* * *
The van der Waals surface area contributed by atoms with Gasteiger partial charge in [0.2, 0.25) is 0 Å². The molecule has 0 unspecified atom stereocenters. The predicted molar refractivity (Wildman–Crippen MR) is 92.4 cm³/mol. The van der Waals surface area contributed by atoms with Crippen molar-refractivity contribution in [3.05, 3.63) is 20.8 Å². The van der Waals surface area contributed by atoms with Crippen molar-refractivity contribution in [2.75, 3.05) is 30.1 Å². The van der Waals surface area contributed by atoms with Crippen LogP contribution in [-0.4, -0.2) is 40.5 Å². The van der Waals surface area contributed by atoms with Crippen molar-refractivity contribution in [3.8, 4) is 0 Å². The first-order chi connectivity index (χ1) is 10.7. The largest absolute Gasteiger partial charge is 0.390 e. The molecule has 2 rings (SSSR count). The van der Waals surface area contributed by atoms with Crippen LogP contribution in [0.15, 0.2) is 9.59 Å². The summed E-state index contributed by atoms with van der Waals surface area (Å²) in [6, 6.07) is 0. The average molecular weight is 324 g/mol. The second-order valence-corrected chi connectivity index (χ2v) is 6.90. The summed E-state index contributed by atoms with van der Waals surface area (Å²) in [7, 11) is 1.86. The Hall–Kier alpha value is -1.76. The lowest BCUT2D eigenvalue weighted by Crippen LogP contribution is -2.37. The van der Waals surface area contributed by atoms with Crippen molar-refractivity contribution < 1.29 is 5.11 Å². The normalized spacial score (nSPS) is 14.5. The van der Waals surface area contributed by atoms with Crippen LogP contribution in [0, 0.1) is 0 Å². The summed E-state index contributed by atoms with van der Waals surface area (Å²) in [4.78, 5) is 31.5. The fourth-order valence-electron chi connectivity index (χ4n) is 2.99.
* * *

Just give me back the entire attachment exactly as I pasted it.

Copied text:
The van der Waals surface area contributed by atoms with Gasteiger partial charge in [0.2, 0.25) is 0 Å². The molecule has 0 unspecified atom stereocenters. The predicted molar refractivity (Wildman–Crippen MR) is 92.4 cm³/mol. The van der Waals surface area contributed by atoms with Crippen molar-refractivity contribution in [3.05, 3.63) is 20.8 Å². The van der Waals surface area contributed by atoms with Crippen molar-refractivity contribution in [2.75, 3.05) is 30.1 Å². The van der Waals surface area contributed by atoms with Crippen LogP contribution in [-0.4, -0.2) is 40.5 Å². The van der Waals surface area contributed by atoms with Crippen molar-refractivity contribution in [3.8, 4) is 0 Å². The first-order chi connectivity index (χ1) is 10.7. The largest absolute Gasteiger partial charge is 0.390 e. The molecule has 2 rings (SSSR count). The van der Waals surface area contributed by atoms with Crippen LogP contribution in [0.15, 0.2) is 9.59 Å². The summed E-state index contributed by atoms with van der Waals surface area (Å²) in [6, 6.07) is 0. The average molecular weight is 324 g/mol. The second-order valence-corrected chi connectivity index (χ2v) is 6.90. The summed E-state index contributed by atoms with van der Waals surface area (Å²) in [7, 11) is 1.86. The Hall–Kier alpha value is -1.76. The lowest BCUT2D eigenvalue weighted by Crippen LogP contribution is -2.37. The van der Waals surface area contributed by atoms with Crippen molar-refractivity contribution < 1.29 is 5.11 Å². The normalized spacial score (nSPS) is 14.5. The van der Waals surface area contributed by atoms with Crippen LogP contribution in [0, 0.1) is 0 Å². The summed E-state index contributed by atoms with van der Waals surface area (Å²) in [4.78, 5) is 31.5. The fourth-order valence-electron chi connectivity index (χ4n) is 2.99.